At the same time that the industrial activity of fish processing and conservation is steadily increasing, atypical forms of hiring are also on the rise, with irregular and illicit employment, lacking due stability and, not rarely, without the minimum social guarantees. There are workers in the fishing sector who are fraudulently recruited through intermediaries and unscrupulous agents. They live in truly inhumane conditions, far from their families for a long time, in constant and dangerous work, with false contracts or as pawns of their employers. There are known cases of great cruelty, which are cause for bitter sadness.
For the Holy See, it is essential that effective measures and relevant initiatives are developed to monitor, identify and save fishermen who are victims of trafficking, and inhuman and degrading treatment. We have heard how international regulations may be developed in this sense so that decent opportunities are offered to people. We must do this by encouraging measures and provisions that protect exploited, deceived and mistreated fishermen, measure that respect international treaties on fisheries and, particularly, in the labor sector, and that continue to fight against the atrocious scourge of trafficking of human beings.
The world in which we live, despite the daily fluctuations of demands, activities, and criteria, continues to need values such as justice, solidarity, promotion and respect for the fundamental rights of human beings, especially those who are poor, disadvantaged or in vulnerable situations. They expect from us a welcoming hand and pray that we do not leave them forgotten or neglected. They wait for the assistance that will help take them out of their difficult position.
Only if we collaborate together, joining efforts, we will be able to protect those who live in unfair situations in the fishing sector, safeguarding the marine environment and the different fish species and ending, once and for all, the ruthless human exploitation that negatively influences the fishing activity in many countries.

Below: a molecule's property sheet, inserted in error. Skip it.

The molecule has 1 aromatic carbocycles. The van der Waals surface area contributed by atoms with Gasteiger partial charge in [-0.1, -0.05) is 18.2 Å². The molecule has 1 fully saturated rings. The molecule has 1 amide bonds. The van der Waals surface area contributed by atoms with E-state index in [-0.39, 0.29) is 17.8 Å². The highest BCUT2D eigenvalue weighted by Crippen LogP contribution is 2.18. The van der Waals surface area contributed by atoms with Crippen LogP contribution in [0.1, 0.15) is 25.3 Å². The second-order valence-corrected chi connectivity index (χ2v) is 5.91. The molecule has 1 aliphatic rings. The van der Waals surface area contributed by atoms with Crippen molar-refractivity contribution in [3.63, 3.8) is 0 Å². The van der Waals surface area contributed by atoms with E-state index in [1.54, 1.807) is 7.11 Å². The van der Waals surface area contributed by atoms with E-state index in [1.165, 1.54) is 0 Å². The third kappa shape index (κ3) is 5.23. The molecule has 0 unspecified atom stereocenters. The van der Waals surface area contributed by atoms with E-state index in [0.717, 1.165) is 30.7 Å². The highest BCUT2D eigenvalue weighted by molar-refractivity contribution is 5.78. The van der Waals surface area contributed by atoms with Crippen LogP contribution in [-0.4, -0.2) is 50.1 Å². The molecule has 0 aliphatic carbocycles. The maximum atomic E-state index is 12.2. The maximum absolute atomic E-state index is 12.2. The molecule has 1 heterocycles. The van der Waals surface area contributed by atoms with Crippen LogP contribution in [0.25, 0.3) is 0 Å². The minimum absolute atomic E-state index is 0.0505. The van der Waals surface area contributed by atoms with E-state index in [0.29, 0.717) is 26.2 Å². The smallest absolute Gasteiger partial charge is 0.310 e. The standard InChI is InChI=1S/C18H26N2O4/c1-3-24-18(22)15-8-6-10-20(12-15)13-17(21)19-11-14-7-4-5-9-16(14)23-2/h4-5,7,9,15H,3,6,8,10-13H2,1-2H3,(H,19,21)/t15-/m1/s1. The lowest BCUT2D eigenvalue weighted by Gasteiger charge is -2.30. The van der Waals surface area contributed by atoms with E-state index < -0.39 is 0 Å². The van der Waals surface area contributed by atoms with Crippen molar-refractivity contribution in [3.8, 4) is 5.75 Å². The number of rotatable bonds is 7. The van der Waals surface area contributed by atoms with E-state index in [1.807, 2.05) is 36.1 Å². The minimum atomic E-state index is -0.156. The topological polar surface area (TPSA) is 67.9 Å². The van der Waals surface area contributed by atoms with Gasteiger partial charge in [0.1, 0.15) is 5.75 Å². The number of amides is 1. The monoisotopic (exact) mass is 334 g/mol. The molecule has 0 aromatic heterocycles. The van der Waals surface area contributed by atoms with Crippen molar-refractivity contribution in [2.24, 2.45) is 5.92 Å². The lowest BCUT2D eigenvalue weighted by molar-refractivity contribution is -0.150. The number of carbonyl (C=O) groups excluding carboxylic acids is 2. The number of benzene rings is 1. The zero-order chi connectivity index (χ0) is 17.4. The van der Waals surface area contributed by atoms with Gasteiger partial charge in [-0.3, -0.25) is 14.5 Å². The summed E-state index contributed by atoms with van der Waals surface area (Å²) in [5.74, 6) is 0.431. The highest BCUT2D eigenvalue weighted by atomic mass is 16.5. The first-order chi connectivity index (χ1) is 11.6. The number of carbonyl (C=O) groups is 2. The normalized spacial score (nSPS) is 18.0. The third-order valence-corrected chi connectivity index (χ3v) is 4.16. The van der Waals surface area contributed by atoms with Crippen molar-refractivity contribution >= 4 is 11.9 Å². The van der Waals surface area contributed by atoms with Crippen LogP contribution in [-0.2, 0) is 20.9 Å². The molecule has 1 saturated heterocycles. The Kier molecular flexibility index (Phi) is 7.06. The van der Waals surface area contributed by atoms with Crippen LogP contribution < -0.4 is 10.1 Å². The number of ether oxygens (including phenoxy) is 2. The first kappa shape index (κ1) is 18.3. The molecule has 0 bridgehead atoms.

We have to insert the hope that is needed and that is a source of confidence for the future of many of our peers. If we convince ourselves that the fishing sector supplies not only material resources but also spiritual values, that inner wealth that is so lacking in our day and that is the fruit of solidarity, sharing and fraternity, then we can really do good. In this way, the work of all those who make up the fishing sector will be able to improve and ours will become an effective service for every person and will contribute to the promotion of human dignity and the greatness of the peoples.
The Holy See is close to international organizations such as the FAO, the ILO, and the IMO, which promote the aforementioned objectives, which are also of particular concern to the Catholic Church as witnessed through its efforts and initiatives in various countries of the world. I thank you kindly for the opportunity that has been given to me today and I thank you for your attention.